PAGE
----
Election: Can Peter Obi Alter Nigeria’s Electoral Calender As He Did In Anambra State
Peter Obi, the Labour Party’s (LP) presidential candidate in the February 25th general election, is no stranger to the judicial corridor.
Almost 20 years ago, Mr. Obi stood for governor of Anambra State on the platform of the newly founded All Progressives Grand Alliance (APGA). The Peoples Democratic Party’s (PDP) Chris Ngige was proclaimed the winner of the contest by the Independent National Electoral Commission (INEC), but Mr. Obi disagreed with the outcome and sought redress in court, where he had a historic victory.
On Monday, March 13, Mr. Obi proclaimed that he would not recognize the INEC-announced outcome of this year’s presidential election because, in his opinion, it is against God’s will for the nation. The All Progressives Congress (APC) candidate Bola Ahmed Tinubu was declared the winner, and he indicated his willingness to dispute the election umpire’s decision-making process. Mr. Obi said this in an interview with Arise Channel. He had claimed to have won the election at a news conference a week earlier and had promised to back up his claims in court.
Early on March 1st, 2023, the INEC electoral commission announced that Mr. Tinubu had won the election.
In the election, Mr. Tinubu defeated 17 other contenders. He received the highest number of votes (8,794,726) overall, which satisfied the first constitutional condition to be proclaimed the victor.
Additionally, he received more than 25% of the votes cast in 29 states, which is more than the 24 states that the constitution requires. Atiku Abubakar of the PDP came in second. In the election, Mr. Obi of the LP finished third with a total of 6,101,533 votes, while Atiku received 6,984,520 votes overall.
However, both Atiku and Obi have since rejected the results as announced by INEC, claiming victory in the election and vowing to challenge the process in court.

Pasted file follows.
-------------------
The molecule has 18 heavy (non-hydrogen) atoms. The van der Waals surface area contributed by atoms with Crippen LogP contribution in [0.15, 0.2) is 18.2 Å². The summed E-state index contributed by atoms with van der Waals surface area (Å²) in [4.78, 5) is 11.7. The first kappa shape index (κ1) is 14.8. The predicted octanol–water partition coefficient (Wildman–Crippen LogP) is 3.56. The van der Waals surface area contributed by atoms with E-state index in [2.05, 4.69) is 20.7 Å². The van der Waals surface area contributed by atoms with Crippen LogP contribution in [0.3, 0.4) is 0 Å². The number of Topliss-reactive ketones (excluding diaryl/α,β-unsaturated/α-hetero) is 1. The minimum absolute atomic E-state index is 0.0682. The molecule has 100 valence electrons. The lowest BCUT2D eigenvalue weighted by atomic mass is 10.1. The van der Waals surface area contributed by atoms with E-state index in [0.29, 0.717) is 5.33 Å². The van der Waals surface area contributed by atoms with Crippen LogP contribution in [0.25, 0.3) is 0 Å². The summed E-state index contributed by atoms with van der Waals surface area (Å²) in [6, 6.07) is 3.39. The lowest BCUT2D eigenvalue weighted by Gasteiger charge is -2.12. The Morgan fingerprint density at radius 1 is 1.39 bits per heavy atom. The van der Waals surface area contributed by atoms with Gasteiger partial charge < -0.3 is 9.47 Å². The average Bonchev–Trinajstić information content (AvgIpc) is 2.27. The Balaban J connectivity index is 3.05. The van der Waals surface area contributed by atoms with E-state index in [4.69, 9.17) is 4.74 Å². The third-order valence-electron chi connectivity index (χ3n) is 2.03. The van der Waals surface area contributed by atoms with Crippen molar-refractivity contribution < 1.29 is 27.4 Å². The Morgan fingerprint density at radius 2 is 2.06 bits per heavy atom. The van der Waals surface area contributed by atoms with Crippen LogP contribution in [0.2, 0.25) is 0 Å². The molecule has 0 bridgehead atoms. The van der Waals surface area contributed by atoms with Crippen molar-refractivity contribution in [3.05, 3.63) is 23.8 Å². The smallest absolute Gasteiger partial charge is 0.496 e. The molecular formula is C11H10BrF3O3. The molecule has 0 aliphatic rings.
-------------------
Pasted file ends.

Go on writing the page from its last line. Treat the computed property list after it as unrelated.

Mr. Obi appears to be aware of the complex details of the judicial procedure. He is a winner in the legal system in the election history of Nigeria. A five-member panel of the Court of Appeal overturned Mr. Ngige’s victory and declared Mr. Obi the winner of the state’s April 2003 gubernatorial election on March 15, 2003, capping two years and 11 months of legal fireworks that marked the end of Mr. Ngige’s term as governor of Anambra State.
The appeals court maintained the lower court’s conclusion that Mr. Obi should have been declared the victor and sworn in as the governor of Anambra State on May 29, 2003. The judgement was the result of Mr. Obi’s determination to carry out his mission through the legal system in spite of insurmountable obstacles.
When Mr. Obi was sworn in as governor on March 17, 2006, Anambra became the first state in the nation to change the timeline for governorship transitions since he was the first candidate to successfully challenge an incumbent governor in court. However, Mr. Obi was impeached and ousted from office by the state House of Assembly on November 2nd, 2006, less than eight months after taking office.
The following day, on November 3, 2006, his deputy, Virginia Etiaba, was sworn in as the actual governor in his place, becoming Nigeria’s first female state governor.
Mr. Obi approached the court for a second time. After then, it was time to contest his impeachment. He contended that he did nothing wrong to merit being fired. The 2007 governorship campaign was already under way as he battled in court to retain his authority.
On 9 February 2007, he was reinstalled as governor after winning at the Enugu Division of the Court of Appeal. Mrs. Etiaba returned to her prior role as deputy governor after handing him the state’s reins of authority.
Mr. Obi was advised to gather and submit a nomination form as the APGA’s candidate for the governorship election that was rapidly approaching, but he refused, claiming that he still had three years left in his term as governor despite having only been in office for about a year following Mr. Ngige’s ouster by the appeal court.